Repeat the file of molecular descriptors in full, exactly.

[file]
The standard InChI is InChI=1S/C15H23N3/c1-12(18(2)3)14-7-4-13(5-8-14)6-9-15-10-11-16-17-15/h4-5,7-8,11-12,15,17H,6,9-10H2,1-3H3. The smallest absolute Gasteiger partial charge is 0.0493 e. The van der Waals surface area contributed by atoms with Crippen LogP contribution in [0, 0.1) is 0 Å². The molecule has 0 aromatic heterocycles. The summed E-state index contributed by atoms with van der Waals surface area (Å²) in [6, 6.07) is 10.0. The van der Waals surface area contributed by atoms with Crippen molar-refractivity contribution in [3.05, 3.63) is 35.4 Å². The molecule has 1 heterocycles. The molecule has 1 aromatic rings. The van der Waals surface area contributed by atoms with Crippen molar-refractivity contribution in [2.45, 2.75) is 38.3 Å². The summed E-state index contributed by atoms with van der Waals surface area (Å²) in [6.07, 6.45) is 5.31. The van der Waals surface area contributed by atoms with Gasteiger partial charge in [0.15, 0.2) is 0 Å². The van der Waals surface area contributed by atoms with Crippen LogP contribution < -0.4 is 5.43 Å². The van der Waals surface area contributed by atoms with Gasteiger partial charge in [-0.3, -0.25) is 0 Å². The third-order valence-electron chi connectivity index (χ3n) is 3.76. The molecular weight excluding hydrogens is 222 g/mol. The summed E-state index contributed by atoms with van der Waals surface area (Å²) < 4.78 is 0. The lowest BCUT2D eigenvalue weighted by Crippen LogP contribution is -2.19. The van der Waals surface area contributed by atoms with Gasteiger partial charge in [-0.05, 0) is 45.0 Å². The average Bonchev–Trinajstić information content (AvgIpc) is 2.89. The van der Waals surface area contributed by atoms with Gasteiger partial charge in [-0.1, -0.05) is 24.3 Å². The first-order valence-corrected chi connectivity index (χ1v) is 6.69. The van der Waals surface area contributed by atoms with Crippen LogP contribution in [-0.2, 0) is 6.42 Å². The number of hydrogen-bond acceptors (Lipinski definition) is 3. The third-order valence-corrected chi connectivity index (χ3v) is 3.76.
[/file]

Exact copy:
The standard InChI is InChI=1S/C15H23N3/c1-12(18(2)3)14-7-4-13(5-8-14)6-9-15-10-11-16-17-15/h4-5,7-8,11-12,15,17H,6,9-10H2,1-3H3. The smallest absolute Gasteiger partial charge is 0.0493 e. The van der Waals surface area contributed by atoms with Crippen LogP contribution in [0, 0.1) is 0 Å². The molecule has 0 aromatic heterocycles. The summed E-state index contributed by atoms with van der Waals surface area (Å²) in [6, 6.07) is 10.0. The van der Waals surface area contributed by atoms with Crippen molar-refractivity contribution in [3.05, 3.63) is 35.4 Å². The molecule has 1 heterocycles. The molecule has 1 aromatic rings. The van der Waals surface area contributed by atoms with Crippen molar-refractivity contribution in [2.45, 2.75) is 38.3 Å². The summed E-state index contributed by atoms with van der Waals surface area (Å²) in [6.07, 6.45) is 5.31. The van der Waals surface area contributed by atoms with Gasteiger partial charge in [0.15, 0.2) is 0 Å². The van der Waals surface area contributed by atoms with Crippen LogP contribution < -0.4 is 5.43 Å². The van der Waals surface area contributed by atoms with Gasteiger partial charge in [-0.3, -0.25) is 0 Å². The third-order valence-electron chi connectivity index (χ3n) is 3.76. The molecular weight excluding hydrogens is 222 g/mol. The summed E-state index contributed by atoms with van der Waals surface area (Å²) < 4.78 is 0. The lowest BCUT2D eigenvalue weighted by Crippen LogP contribution is -2.19. The van der Waals surface area contributed by atoms with Gasteiger partial charge in [-0.05, 0) is 45.0 Å². The average Bonchev–Trinajstić information content (AvgIpc) is 2.89. The van der Waals surface area contributed by atoms with Gasteiger partial charge in [-0.1, -0.05) is 24.3 Å². The first-order valence-corrected chi connectivity index (χ1v) is 6.69. The van der Waals surface area contributed by atoms with Crippen LogP contribution in [-0.2, 0) is 6.42 Å². The number of hydrogen-bond acceptors (Lipinski definition) is 3. The third-order valence-corrected chi connectivity index (χ3v) is 3.76.